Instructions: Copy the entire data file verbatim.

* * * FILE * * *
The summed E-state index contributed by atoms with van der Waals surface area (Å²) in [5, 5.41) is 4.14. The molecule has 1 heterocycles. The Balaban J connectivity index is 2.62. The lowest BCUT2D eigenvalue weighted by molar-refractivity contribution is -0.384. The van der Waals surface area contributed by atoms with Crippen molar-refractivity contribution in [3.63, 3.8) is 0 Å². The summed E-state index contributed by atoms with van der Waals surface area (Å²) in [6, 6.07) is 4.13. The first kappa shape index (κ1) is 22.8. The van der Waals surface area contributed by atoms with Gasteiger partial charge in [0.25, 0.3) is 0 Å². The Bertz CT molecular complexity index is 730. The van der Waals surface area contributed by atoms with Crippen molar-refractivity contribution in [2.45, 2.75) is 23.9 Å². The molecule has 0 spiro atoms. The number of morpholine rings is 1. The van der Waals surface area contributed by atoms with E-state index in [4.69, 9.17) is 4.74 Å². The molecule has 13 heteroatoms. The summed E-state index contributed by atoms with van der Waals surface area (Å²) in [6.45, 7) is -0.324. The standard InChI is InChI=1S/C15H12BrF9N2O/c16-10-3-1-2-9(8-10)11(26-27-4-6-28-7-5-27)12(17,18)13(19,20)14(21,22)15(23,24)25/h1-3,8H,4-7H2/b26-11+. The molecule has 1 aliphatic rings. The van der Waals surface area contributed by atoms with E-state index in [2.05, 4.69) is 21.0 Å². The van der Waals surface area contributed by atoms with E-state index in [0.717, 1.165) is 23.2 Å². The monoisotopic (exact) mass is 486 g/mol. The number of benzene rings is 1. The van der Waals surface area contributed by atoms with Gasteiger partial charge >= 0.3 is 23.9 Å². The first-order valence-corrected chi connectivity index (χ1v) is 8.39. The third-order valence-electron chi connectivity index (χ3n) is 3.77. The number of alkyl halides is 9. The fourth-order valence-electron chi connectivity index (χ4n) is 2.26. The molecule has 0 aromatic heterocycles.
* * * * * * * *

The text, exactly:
The summed E-state index contributed by atoms with van der Waals surface area (Å²) in [5, 5.41) is 4.14. The molecule has 1 heterocycles. The Balaban J connectivity index is 2.62. The lowest BCUT2D eigenvalue weighted by molar-refractivity contribution is -0.384. The van der Waals surface area contributed by atoms with Crippen molar-refractivity contribution in [3.63, 3.8) is 0 Å². The summed E-state index contributed by atoms with van der Waals surface area (Å²) in [6, 6.07) is 4.13. The first kappa shape index (κ1) is 22.8. The van der Waals surface area contributed by atoms with Gasteiger partial charge in [0.25, 0.3) is 0 Å². The Bertz CT molecular complexity index is 730. The van der Waals surface area contributed by atoms with Crippen molar-refractivity contribution in [2.45, 2.75) is 23.9 Å². The molecule has 0 spiro atoms. The number of morpholine rings is 1. The van der Waals surface area contributed by atoms with E-state index in [4.69, 9.17) is 4.74 Å². The molecule has 13 heteroatoms. The summed E-state index contributed by atoms with van der Waals surface area (Å²) in [6.45, 7) is -0.324. The standard InChI is InChI=1S/C15H12BrF9N2O/c16-10-3-1-2-9(8-10)11(26-27-4-6-28-7-5-27)12(17,18)13(19,20)14(21,22)15(23,24)25/h1-3,8H,4-7H2/b26-11+. The molecule has 1 aliphatic rings. The van der Waals surface area contributed by atoms with E-state index in [2.05, 4.69) is 21.0 Å². The van der Waals surface area contributed by atoms with E-state index in [0.717, 1.165) is 23.2 Å². The monoisotopic (exact) mass is 486 g/mol. The number of benzene rings is 1. The van der Waals surface area contributed by atoms with Gasteiger partial charge >= 0.3 is 23.9 Å². The first-order valence-corrected chi connectivity index (χ1v) is 8.39. The third-order valence-electron chi connectivity index (χ3n) is 3.77. The number of alkyl halides is 9. The fourth-order valence-electron chi connectivity index (χ4n) is 2.26. The molecule has 0 aromatic heterocycles.